Create Account | Sign In: Author or Forum

 
News  |  Journals  |  Conferences  |  Opinion  |  Articles  |  Forums  |  Twitter    
 
Category: Endocrinology | Family Medicine | Geriatrics | Internal Medicine | Nursing | Pharmacy | Anesthesiology & Pain | Journal

Back to Journal Articles

Drugs Similar in Efficacy for Neuropathic Pain in Diabetes

Last Updated: September 26, 2012.

 

Amitriptyline, duloxetine, and pregabalin reduce pain; differ in sleep quality, adverse effects

Share |

Comments: (0)

Tell-a-Friend

 

  Related
 
In the treatment of patients with chronic diabetic peripheral neuropathic pain, there are no significant differences in pain-relief efficacy between amitriptyline, duloxetine, and pregabalin; however, pregabalin improves sleep continuity and duloxetine improves daytime functioning, according to research published online Sept. 18 in Diabetes Care.

WEDNESDAY, Sept. 26 (HealthDay News) -- In the treatment of patients with chronic diabetic peripheral neuropathic pain (DPNP), there are no significant differences in pain-relief efficacy between amitriptyline, duloxetine, and pregabalin; however, pregabalin improves sleep continuity and duloxetine improves daytime functioning, according to research published online Sept. 18 in Diabetes Care.

Julia Boyle, Ph.D., of the University of Surrey in the United Kingdom, and colleagues conducted a randomized, double-blind, parallel-group study involving 83 type 1 and type 2 diabetes patients with chronic DPNP who were treated with a placebo run-in followed by 14 days of lower-dose therapy, then 14 days of higher-dose therapy, with either amitriptyline, duloxetine, or pregabalin. The authors sought to evaluate the impact of these medications on pain, polysomnographic sleep, daytime functioning, and quality of life.

The researchers found that all three medications improved pain compared with placebo, but no statistically significant between-group difference was observed. Pregabalin was associated with improved sleep continuity, while duloxetine increased wake and reduced total sleep time. Despite its negative effect on sleep, duloxetine improved central nervous system arousal and performance on sensory motor tasks. Pregabalin was associated with a significantly higher number of adverse events compared with the other drugs.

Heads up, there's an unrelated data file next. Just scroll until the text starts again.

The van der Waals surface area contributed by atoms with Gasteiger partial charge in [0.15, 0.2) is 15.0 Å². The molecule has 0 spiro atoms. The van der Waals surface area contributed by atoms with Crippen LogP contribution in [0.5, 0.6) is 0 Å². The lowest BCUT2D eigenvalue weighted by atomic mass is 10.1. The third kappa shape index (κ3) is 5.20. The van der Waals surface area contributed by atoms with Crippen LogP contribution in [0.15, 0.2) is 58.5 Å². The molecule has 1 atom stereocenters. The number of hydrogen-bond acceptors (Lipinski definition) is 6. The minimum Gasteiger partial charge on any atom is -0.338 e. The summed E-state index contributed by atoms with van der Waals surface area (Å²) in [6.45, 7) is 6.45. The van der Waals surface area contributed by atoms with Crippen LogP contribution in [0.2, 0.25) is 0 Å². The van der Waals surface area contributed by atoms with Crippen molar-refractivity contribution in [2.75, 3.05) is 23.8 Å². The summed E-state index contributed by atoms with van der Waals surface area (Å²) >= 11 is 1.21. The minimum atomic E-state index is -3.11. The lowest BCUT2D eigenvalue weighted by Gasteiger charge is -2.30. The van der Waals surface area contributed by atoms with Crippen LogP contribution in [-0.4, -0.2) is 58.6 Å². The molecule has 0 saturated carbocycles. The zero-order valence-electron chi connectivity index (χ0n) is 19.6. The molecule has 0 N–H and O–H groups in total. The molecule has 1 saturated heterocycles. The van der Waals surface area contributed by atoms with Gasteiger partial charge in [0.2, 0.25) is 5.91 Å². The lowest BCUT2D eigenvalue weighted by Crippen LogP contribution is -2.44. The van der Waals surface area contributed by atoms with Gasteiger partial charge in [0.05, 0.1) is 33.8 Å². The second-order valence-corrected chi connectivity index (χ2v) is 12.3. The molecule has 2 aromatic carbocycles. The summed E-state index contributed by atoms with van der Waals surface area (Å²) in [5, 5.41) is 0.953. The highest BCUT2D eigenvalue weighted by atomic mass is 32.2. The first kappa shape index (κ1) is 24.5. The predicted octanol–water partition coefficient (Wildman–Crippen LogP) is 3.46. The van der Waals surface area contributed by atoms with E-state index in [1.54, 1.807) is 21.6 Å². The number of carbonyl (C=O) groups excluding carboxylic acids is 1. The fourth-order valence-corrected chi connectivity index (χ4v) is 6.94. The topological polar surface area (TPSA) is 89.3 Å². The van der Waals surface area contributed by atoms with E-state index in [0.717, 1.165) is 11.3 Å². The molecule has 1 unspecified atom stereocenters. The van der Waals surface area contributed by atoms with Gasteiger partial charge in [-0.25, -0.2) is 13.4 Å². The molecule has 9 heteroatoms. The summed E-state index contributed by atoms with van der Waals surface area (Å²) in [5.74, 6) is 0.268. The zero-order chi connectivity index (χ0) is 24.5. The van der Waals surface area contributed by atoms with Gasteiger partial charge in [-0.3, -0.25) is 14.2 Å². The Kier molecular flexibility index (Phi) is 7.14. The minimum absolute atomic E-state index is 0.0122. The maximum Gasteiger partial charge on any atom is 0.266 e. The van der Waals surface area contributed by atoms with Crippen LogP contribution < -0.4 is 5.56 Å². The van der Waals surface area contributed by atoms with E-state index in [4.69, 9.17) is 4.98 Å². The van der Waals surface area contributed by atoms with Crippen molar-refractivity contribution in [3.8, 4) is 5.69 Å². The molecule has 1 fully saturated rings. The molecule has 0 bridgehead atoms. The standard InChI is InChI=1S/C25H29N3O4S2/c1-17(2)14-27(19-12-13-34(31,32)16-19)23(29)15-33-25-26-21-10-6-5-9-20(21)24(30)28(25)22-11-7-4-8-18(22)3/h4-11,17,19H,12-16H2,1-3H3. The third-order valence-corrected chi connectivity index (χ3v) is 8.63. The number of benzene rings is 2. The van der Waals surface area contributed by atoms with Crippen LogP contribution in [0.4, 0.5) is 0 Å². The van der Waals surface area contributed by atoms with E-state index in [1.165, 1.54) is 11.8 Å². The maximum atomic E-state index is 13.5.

"In conclusion, amitriptyline, duloxetine, and pregabalin were equally effective analgesic medications in patients with DPNP. Daytime function was relatively unaffected by drug treatment, and all three drugs were well tolerated," the authors write. "In this short, 28-day dosing study, there was no evidence of improved quality of life (Short Form 36) even with the sleep enhancement observed with pregabalin."

The study was funded by an investigator-led research grant awarded by Pfizer; two authors disclosed potential financial conflicts of interest.

Abstract
Full Text (subscription or payment may be required)

Copyright © 2012 HealthDay. All rights reserved.


Previous: Efficacy of Black Cohosh for Menopausal Symptoms Unclear Next: When Clinically Indicated, Chemo Use High for Breast Cancer

Reader comments on this article are listed below. Review our comments policy.


Submit your opinion:

Name:

Email:

Location:

URL:

Remember my personal information

Notify me of follow-up comments?

advertisement.gif (61x7 -- 0 bytes)
 

Are you a Doctor, Pharmacist, PA or a Nurse?

Join the Doctors Lounge online medical community

  • Editorial activities: Publish, peer review, edit online articles.

Doctors Lounge Membership Application

 
     

 advertisement.gif (61x7 -- 0 bytes)

 

 

Useful Sites
MediLexicon
  Tools & Services: Follow DoctorsLounge on Twitter Follow us on Twitter | RSS News | Newsletter | Contact us
Copyright © 2001-2014
Doctors Lounge.
All rights reserved.

Medical Reference:
Diseases | Symptoms
Drugs | Labs | Procedures
Software | Tutorials

Advertising
Links | Humor
Forum Archive
CME | Conferences

Privacy Statement
Terms & Conditions
Editorial Board
About us | Email

This website is certified by Health On the Net Foundation. Click to verify. This site complies with the HONcode standard for trustworthy health information:
verify here.